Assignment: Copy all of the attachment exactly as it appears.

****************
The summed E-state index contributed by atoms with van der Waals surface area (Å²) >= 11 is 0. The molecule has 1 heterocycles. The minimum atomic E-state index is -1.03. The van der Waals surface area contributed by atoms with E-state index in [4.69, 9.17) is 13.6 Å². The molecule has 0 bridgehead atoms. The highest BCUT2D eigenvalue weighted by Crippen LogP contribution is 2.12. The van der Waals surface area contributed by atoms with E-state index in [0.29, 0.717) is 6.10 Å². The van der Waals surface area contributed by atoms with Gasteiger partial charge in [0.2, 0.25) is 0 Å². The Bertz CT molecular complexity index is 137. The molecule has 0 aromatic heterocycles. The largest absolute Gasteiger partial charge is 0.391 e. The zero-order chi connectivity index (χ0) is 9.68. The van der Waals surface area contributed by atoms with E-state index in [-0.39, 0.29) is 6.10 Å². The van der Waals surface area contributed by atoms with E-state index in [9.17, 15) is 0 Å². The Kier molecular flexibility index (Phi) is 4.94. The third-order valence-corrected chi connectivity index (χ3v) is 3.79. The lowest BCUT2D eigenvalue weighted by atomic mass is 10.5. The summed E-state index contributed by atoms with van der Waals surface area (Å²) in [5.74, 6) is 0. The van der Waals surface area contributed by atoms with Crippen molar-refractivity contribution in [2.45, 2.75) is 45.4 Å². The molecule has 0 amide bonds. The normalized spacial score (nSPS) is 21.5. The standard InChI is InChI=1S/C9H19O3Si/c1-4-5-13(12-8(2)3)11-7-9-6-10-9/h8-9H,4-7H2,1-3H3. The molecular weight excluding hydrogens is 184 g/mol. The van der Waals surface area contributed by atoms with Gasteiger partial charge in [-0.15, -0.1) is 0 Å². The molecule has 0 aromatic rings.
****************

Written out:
The summed E-state index contributed by atoms with van der Waals surface area (Å²) >= 11 is 0. The molecule has 1 heterocycles. The minimum atomic E-state index is -1.03. The van der Waals surface area contributed by atoms with E-state index in [4.69, 9.17) is 13.6 Å². The molecule has 0 bridgehead atoms. The highest BCUT2D eigenvalue weighted by Crippen LogP contribution is 2.12. The van der Waals surface area contributed by atoms with E-state index in [0.29, 0.717) is 6.10 Å². The van der Waals surface area contributed by atoms with Gasteiger partial charge in [0.2, 0.25) is 0 Å². The Bertz CT molecular complexity index is 137. The molecule has 0 aromatic heterocycles. The largest absolute Gasteiger partial charge is 0.391 e. The zero-order chi connectivity index (χ0) is 9.68. The van der Waals surface area contributed by atoms with E-state index in [-0.39, 0.29) is 6.10 Å². The van der Waals surface area contributed by atoms with E-state index in [9.17, 15) is 0 Å². The Kier molecular flexibility index (Phi) is 4.94. The third-order valence-corrected chi connectivity index (χ3v) is 3.79. The lowest BCUT2D eigenvalue weighted by atomic mass is 10.5. The summed E-state index contributed by atoms with van der Waals surface area (Å²) in [5.74, 6) is 0. The van der Waals surface area contributed by atoms with Crippen molar-refractivity contribution in [2.45, 2.75) is 45.4 Å². The molecule has 0 amide bonds. The normalized spacial score (nSPS) is 21.5. The standard InChI is InChI=1S/C9H19O3Si/c1-4-5-13(12-8(2)3)11-7-9-6-10-9/h8-9H,4-7H2,1-3H3. The molecular weight excluding hydrogens is 184 g/mol. The van der Waals surface area contributed by atoms with Gasteiger partial charge in [-0.15, -0.1) is 0 Å². The molecule has 0 aromatic rings.